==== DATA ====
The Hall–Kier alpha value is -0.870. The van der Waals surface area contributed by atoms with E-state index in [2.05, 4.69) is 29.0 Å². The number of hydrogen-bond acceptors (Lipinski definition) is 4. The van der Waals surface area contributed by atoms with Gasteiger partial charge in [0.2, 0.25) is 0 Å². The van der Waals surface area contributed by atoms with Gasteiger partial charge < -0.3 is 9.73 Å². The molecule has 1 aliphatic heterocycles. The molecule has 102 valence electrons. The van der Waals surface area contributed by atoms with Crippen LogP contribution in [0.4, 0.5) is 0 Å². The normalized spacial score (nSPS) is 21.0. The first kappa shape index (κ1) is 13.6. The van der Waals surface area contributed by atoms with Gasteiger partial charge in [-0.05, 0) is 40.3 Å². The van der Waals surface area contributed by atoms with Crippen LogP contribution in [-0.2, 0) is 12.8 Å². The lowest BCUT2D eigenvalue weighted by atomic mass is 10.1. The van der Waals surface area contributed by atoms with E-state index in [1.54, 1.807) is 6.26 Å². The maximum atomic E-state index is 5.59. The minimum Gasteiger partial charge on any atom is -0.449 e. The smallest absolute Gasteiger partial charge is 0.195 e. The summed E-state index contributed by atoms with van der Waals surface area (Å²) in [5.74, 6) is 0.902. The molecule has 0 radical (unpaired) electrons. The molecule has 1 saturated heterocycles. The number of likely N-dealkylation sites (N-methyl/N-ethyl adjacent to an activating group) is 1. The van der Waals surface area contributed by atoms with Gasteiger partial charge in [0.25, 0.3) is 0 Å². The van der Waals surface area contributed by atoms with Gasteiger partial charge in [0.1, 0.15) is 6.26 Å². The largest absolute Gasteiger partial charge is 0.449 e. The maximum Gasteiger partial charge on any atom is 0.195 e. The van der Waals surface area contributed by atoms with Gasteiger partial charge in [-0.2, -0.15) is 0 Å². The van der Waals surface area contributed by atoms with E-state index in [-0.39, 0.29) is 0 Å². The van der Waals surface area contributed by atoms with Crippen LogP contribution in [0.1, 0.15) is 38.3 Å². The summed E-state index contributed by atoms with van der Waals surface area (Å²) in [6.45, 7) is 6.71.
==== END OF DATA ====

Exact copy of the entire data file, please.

The Hall–Kier alpha value is -0.870. The van der Waals surface area contributed by atoms with E-state index in [2.05, 4.69) is 29.0 Å². The number of hydrogen-bond acceptors (Lipinski definition) is 4. The van der Waals surface area contributed by atoms with Gasteiger partial charge in [0.2, 0.25) is 0 Å². The van der Waals surface area contributed by atoms with Gasteiger partial charge < -0.3 is 9.73 Å². The molecule has 1 aliphatic heterocycles. The molecule has 102 valence electrons. The van der Waals surface area contributed by atoms with Crippen LogP contribution in [0.4, 0.5) is 0 Å². The normalized spacial score (nSPS) is 21.0. The first kappa shape index (κ1) is 13.6. The van der Waals surface area contributed by atoms with Gasteiger partial charge in [-0.05, 0) is 40.3 Å². The van der Waals surface area contributed by atoms with Crippen LogP contribution in [-0.2, 0) is 12.8 Å². The lowest BCUT2D eigenvalue weighted by atomic mass is 10.1. The van der Waals surface area contributed by atoms with E-state index in [1.54, 1.807) is 6.26 Å². The maximum atomic E-state index is 5.59. The minimum Gasteiger partial charge on any atom is -0.449 e. The smallest absolute Gasteiger partial charge is 0.195 e. The summed E-state index contributed by atoms with van der Waals surface area (Å²) in [5.74, 6) is 0.902. The molecule has 0 radical (unpaired) electrons. The molecule has 1 saturated heterocycles. The number of likely N-dealkylation sites (N-methyl/N-ethyl adjacent to an activating group) is 1. The van der Waals surface area contributed by atoms with Gasteiger partial charge in [0.25, 0.3) is 0 Å². The van der Waals surface area contributed by atoms with Gasteiger partial charge in [0.1, 0.15) is 6.26 Å². The largest absolute Gasteiger partial charge is 0.449 e. The maximum Gasteiger partial charge on any atom is 0.195 e. The van der Waals surface area contributed by atoms with Gasteiger partial charge in [-0.2, -0.15) is 0 Å². The van der Waals surface area contributed by atoms with E-state index in [-0.39, 0.29) is 0 Å². The van der Waals surface area contributed by atoms with Crippen LogP contribution in [0.1, 0.15) is 38.3 Å². The summed E-state index contributed by atoms with van der Waals surface area (Å²) in [6.45, 7) is 6.71.